William Cruickshank
b. 1745, England
d. 1800, England

William Cruickshank, an English chemist, designed the first electric battery capable of mass production by joining zinc and copper plates in a wooden box filled with electrolyte. He also performed experiments leading to electroplating.


The first of the long list of those to improve the battery was Dr. William Cruickshank who also discovered the metal strontium in 1787. In 1802, Dr. William Cruickshank designed the first electric battery capable of mass production. Cruickshank had arranged square sheets of copper, which he soldered at their ends, together with sheets of zinc of equal size. These sheets were placed into a long rectangular wooden box that was sealed with cement. Grooves in the box held the metal plates in position. The box was then filled with an electrolyte of brine, or watered down acid. This flooded design had the advantage of not drying out with use and provided more energy than Volta’s disc arrangement.

Cruickshank and the first flooded battery

With this battery Dr. Cruickshank was able to extract metals out of their solutions, thereby establishing the art of electroplating. Although the new arrangement was an important improvement, the cells still leaked and were untidy. Cruickshank decomposed the chlorides of magnesia, soda and ammonia and he was able to precipitate pure copper and silver from their salt solutions - a process that led to the beginnings of the great metal refineries of today.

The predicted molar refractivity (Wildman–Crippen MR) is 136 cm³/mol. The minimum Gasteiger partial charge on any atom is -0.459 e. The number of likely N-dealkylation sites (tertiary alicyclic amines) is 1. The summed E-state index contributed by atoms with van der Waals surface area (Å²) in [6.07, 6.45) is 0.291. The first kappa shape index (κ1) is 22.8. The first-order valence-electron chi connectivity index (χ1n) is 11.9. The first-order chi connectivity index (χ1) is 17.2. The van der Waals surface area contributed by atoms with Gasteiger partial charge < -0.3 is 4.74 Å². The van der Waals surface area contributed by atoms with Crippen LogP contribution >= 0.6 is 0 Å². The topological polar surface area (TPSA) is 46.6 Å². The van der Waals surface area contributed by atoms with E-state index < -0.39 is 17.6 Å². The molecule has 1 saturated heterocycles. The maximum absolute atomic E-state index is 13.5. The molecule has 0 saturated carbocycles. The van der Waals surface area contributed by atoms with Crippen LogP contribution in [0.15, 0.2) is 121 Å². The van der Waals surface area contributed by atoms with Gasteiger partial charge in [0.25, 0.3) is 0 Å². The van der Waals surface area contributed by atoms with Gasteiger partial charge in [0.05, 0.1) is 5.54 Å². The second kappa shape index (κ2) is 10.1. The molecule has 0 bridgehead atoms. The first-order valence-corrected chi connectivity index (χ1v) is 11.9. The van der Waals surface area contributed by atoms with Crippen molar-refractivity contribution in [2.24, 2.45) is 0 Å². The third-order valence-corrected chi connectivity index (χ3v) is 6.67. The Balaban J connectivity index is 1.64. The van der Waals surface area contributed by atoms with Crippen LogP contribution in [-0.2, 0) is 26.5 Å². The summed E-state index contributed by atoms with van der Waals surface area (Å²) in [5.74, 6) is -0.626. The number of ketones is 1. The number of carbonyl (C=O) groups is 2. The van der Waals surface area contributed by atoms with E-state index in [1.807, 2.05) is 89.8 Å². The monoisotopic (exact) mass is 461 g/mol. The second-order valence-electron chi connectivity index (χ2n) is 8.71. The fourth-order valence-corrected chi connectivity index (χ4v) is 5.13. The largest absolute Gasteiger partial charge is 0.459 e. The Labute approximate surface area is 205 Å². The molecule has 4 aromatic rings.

William Cruickshank, an English chemist, after reading Volta's letter built a battery of electric "cells" by joining zinc and copper plates in a prepared wooden box. With this, the first improvement on Volta's battery, he decomposed compounds and electroplated metals.
(from Le Regne de l'Electricite, 1895)

Additional discoveries showed that the liquid around the poles connected with the positive wire of the battery proved to be alkaline and the liquid around the negative wire was shown to be acid. Finally, the common term "cell" associated with the elements of an electric battery was derived from Cruickshank's arrangement of elements in his trough battery.

This text has been compiled from the biography of Cruickshank available in the Internet:
( 1 , 2 )

(updated & corrected on April 4, 2003) 1